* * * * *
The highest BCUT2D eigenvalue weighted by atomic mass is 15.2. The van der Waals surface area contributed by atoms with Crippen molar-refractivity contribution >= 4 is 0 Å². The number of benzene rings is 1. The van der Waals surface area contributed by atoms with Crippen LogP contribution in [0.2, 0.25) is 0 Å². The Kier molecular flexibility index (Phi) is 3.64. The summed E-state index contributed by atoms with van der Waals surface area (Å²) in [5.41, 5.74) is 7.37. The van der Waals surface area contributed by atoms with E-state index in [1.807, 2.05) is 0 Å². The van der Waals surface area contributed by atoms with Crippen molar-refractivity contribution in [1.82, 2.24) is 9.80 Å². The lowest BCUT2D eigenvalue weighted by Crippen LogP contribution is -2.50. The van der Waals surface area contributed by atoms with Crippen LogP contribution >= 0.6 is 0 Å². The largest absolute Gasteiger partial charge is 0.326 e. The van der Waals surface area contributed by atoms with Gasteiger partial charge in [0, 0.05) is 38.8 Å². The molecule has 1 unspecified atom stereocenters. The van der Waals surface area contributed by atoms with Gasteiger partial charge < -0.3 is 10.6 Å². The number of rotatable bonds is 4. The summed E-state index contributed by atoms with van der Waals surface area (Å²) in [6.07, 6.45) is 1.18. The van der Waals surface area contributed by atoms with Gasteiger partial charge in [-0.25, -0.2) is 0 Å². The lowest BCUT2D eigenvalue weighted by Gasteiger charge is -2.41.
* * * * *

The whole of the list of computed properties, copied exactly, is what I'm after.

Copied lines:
The highest BCUT2D eigenvalue weighted by atomic mass is 15.2. The van der Waals surface area contributed by atoms with Crippen molar-refractivity contribution >= 4 is 0 Å². The number of benzene rings is 1. The van der Waals surface area contributed by atoms with Crippen LogP contribution in [0.2, 0.25) is 0 Å². The Kier molecular flexibility index (Phi) is 3.64. The summed E-state index contributed by atoms with van der Waals surface area (Å²) in [5.41, 5.74) is 7.37. The van der Waals surface area contributed by atoms with E-state index in [1.807, 2.05) is 0 Å². The van der Waals surface area contributed by atoms with Crippen molar-refractivity contribution in [1.82, 2.24) is 9.80 Å². The lowest BCUT2D eigenvalue weighted by Crippen LogP contribution is -2.50. The van der Waals surface area contributed by atoms with Crippen LogP contribution >= 0.6 is 0 Å². The largest absolute Gasteiger partial charge is 0.326 e. The van der Waals surface area contributed by atoms with Gasteiger partial charge in [0, 0.05) is 38.8 Å². The molecule has 1 unspecified atom stereocenters. The van der Waals surface area contributed by atoms with Gasteiger partial charge < -0.3 is 10.6 Å². The number of rotatable bonds is 4. The summed E-state index contributed by atoms with van der Waals surface area (Å²) in [6.07, 6.45) is 1.18. The van der Waals surface area contributed by atoms with Gasteiger partial charge in [-0.25, -0.2) is 0 Å². The lowest BCUT2D eigenvalue weighted by Gasteiger charge is -2.41.